Ellen Auckland’s tummy grumbled as she sipped her fifth cup of tea of the day. The 25-year-old from Barnsley had missed breakfast as part of her and fiancé Adam Gibbens’ new budget-cutting regimen.
Andrew Bailey, governor of the Bank of England, delivered a stark warning this week that Britain is facing “apocalyptic” food price spikes and fuel bill shocks.
Brits like Ellen are already grappling with rising living costs. We reported last month that when the economic crisis strikes, buyers may expect to pay up to 60% more for goods.
Ellen, a part-time service adviser at a car dealership, expressed that she and Adam are already living on one meal a day. She revealed that she currently skips breakfast every morning and avoids lunch if possible, rather drinking loads of tea. People at work reacted to her rumbling stomach and asked whether she was hungry, and she answered ‘Yes!’
She continued saying that last year, they spent £50 a week on food without giving it much thought, yet in the last few weeks, that expenditure has skyrocketed to close to £100, so they had to make significant changes.
They used to be able to obtain a bottle of fresh orange juice for 99p, but it’s now £1.40, so they are unable to afford it. A kilogram of rice has risen from 30p to 70p — the list goes on and on, and it all adds up.
She added that if anything, the price increases have outpaced inflation, yet neither Adam nor she have received a raise this year. When the couple moved into their residence in 2019, their expenditures were around 50% of their income. They are now just breaking even.
Ellen claims that they only go grocery shopping every other week, spending roughly £60, and that they eat less for supper so that they have leftovers for the following week. She expressed that they used to buy a chicken to roast and utilize it for two dinners. They’ve realized they’ll have to make three or four dinners out of it.
She always tries to go to Tesco in the evening to purchase the discounted yellow-stickered items. So frequently, it’s food that’s just great yet can be bought for pennies.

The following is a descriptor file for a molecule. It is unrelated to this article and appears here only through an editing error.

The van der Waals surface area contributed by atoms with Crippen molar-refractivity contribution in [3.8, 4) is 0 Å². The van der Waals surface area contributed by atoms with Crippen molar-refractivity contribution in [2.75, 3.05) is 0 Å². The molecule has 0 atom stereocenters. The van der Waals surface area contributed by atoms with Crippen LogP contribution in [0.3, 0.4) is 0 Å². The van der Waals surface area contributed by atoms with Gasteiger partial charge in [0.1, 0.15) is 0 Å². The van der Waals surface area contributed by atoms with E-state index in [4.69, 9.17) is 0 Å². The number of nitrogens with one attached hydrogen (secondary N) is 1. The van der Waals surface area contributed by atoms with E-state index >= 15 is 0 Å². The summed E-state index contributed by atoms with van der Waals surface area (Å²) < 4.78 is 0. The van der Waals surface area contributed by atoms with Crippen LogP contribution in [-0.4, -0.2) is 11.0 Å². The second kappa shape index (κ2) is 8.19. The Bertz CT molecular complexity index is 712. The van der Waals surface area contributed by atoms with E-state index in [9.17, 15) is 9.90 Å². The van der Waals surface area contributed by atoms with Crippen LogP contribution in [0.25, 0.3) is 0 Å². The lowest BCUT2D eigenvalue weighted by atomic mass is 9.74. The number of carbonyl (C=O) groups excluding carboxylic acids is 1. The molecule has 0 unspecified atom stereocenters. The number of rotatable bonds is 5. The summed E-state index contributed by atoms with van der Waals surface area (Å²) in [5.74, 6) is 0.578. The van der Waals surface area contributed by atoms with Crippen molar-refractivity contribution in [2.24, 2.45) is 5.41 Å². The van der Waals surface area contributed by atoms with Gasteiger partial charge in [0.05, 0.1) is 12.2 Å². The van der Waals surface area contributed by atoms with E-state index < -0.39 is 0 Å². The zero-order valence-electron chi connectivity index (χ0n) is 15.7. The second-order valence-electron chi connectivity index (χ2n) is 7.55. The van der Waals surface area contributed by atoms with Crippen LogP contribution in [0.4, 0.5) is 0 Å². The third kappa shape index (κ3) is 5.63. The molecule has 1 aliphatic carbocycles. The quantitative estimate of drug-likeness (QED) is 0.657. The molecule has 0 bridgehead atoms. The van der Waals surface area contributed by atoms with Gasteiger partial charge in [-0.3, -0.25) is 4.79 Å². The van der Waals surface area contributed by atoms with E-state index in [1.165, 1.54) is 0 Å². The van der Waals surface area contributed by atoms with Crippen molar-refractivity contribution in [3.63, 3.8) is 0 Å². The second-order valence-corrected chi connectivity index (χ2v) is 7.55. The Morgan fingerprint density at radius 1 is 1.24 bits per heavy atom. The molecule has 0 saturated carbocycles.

They constantly make sure Lily, their one-year-old daughter, receives enough food. She’s their number one concern. They give up their meals for her. It’s difficult with a tiny kid and always feeling hungry, but she understands some have it worse. Their automobile is the one expense they’ve been able to eliminate.
Ellen adds that she had a diesel Ford Cougar, which she sold last year when second-hand car prices were high, and purchased an all-electric Nissan Leaf. She feels at least she does not pay road tax and charges it for free when she drives to Tesco for her weekly shop.
To alleviate the load, the pair has given up pleasures they used to enjoy and is reducing their energy use at home.
Ellen adds that they used to eat takeout once a week, but that’s gone now. They’re doing less clothing washes and filling the washing machine to save power. Their fixed contract expired in October. Previously, when they paid a £70 direct debit, they ended themselves in credit. Now they pay £140 each month and are already £120 in debt!
She honestly doesn’t know how they’ll manage when gas and electricity rates rise again in October. They haven’t turned on their radiators since the price increase in mid-March.
Prices for ordinary commodities such as fish, fruit, pasta, and bread have risen so substantially in the last year that battles are breaking out in the aisles over discounted foods, and poor families can’t even afford to cook their meals due to skyrocketing energy expenses.
Earlier this month, it was revealed that one in every seven individuals lives in a family where people miss meals, eat fewer meals, or go hungry since they can’t afford or get food.
The UK GDP has shrunk by 0.1 percent as worries grow that the country may enter a recession as a result of the debilitating cost of living problem.
Boris Johnson said there will be “greater support” for people affected by crushing price increases, but he cautioned that he will not continue to write checks that leave Britain in terrible debt.